Let's see ... how about we start with tamāhine 1 who finished her second Goddess Girls book - Persephone the Phony?
I agree with the book's description that it's best suited for an eight or nine year old girl. There were a few words and phrases we had trouble with and for a lot of them I simply let them slide as she read rather than interjecting (other than to pronounce correctly) to define. Why? Because tamāhine 1 is only seven and for the most part she picked up on the relevant points of the story and as I've said before, she can always return to the book once she's gained more vocabulary, life experience etc. So why let her read something that is better suited to an older girl? Because I liked the style in which she learns some of the Greek Gods and Goddesses. Besides, it was tamāhine 1 herself, who wanted to read the book. She really enjoyed it and that's all that mattered.
(There's another story book in the Goddess Girls series but it's on back order and we won't have that until August.)
... I mention tamāhine 1's current reading book a little further on ...
Tama 1 read the next two books in the same amount of days:
Both books were funny and very entertaining. Easy language with great illustrations. I don't mind building up a collection of Roald Dahl, now that I see the kids enjoy them - well me, too, actually.
... I mention tama 1's current reading a little further on, also ...
Last weekend we watched the movie, Cloudy with a Chance of Meatballs:-
The aim of the exercise was to show the kids that movies are (by-and-large) based on books and they can be miles apart from what they think the story is in the movie.
Another example of the point I'm trying show the kids is of course Roald Dahl's Charlie and the Chocolate Factory (which happens to be the current book tama 1 is reading).
The kids have only seen the 'newer' version of the movie (ie the one below with Johnny Depp):-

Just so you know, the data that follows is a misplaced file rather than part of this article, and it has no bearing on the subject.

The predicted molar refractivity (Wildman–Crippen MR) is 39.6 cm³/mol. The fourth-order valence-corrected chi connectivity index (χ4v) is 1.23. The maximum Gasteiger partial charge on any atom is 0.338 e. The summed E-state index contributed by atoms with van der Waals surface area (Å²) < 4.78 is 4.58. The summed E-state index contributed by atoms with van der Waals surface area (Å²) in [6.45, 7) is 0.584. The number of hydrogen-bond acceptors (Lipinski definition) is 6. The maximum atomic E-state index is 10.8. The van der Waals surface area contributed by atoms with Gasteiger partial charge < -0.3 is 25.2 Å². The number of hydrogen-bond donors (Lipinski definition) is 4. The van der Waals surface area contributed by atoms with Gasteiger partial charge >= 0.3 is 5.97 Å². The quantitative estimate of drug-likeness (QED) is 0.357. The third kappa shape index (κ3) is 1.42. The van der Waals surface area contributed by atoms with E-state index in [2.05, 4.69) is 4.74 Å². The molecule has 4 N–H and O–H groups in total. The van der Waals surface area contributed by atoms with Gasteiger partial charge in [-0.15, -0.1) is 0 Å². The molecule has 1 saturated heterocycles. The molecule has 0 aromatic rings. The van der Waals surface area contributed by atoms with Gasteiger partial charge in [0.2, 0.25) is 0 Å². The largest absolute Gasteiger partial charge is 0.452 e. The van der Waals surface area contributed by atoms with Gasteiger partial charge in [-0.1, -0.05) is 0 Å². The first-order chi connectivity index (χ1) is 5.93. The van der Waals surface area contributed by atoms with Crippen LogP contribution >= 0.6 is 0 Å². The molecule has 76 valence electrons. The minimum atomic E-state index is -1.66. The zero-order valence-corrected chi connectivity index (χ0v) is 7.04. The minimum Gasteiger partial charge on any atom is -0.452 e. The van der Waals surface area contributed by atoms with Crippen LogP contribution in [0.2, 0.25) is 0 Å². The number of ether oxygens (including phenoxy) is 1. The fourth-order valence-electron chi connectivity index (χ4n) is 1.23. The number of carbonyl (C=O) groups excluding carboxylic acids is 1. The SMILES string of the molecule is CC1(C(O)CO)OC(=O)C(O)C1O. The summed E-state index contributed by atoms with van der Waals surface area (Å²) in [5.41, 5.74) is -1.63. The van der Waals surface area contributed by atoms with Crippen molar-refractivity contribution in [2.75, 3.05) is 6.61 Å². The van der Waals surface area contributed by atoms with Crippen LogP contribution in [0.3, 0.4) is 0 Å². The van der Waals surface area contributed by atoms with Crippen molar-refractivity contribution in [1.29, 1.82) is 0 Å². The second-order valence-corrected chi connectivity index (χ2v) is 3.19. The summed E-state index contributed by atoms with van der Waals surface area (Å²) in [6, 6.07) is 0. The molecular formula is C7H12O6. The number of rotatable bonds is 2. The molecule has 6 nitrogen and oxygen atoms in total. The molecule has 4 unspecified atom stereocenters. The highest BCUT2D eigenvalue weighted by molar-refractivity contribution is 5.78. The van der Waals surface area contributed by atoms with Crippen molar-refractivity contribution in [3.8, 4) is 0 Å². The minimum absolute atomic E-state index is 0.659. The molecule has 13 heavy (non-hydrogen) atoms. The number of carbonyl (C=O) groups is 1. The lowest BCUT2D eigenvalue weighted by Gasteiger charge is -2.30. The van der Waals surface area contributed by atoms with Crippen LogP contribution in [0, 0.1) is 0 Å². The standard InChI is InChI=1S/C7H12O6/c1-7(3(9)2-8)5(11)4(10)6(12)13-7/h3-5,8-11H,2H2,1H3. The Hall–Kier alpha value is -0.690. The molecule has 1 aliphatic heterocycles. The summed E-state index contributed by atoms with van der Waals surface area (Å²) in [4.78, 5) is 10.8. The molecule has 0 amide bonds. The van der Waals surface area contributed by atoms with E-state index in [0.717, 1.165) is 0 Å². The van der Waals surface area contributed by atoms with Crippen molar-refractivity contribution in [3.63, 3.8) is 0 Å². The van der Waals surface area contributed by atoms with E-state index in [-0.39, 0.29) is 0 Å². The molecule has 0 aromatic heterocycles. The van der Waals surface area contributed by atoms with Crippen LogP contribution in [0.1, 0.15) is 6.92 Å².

I love the make-believe language Roald came up with, for example 'Oompah Loompah'. It's a great way to engage a child's attention.
Speaking of making up a language, tamāhine 1's current read ...
has a made-up language also. The Giants are Groils and the little people are Iggly Plops. At the end of the book it even has a Groil to English dictionary and an English to Groil dictionary, eg "bimple" is a bean, and "bimplestonk" is a beanstalk. It's a cute little book. We're up to chapter 10, and one of the great things about this book is the enthusiastic voice tamāhine 1 uses to bring the story to life. So far I guess you'd say it's based loosely on Jack and the Beanstalk only from the perspective of the giant (Jumbeelia) coming down the bimplestonk and taking the three Joneses - Stephen, Colette and Poppy - back to the land of Groil.
Now, other than the real "hold-in-your-hands" books the kids are also reading whatever free books we find online.
Even though the local paper isn't expensive, we don't buy it simply to save cost. Instead, I'm "trying" to find time in my day to start reading it online. I've also decided it's time for tama 1 to read a newspaper. Yesterday, I found the following newspaper:-
I've only subscribed to the free mini-newspaper, so at this stage I can't really give my opinion on it. But from the brief reading of the archived articles, I think it has a nice kid-friendly format.
Well, I think that about wraps up our reading discussion, so I'll leave it there and catch up with y'all next time.
Thanks for dropping by
ka kite ano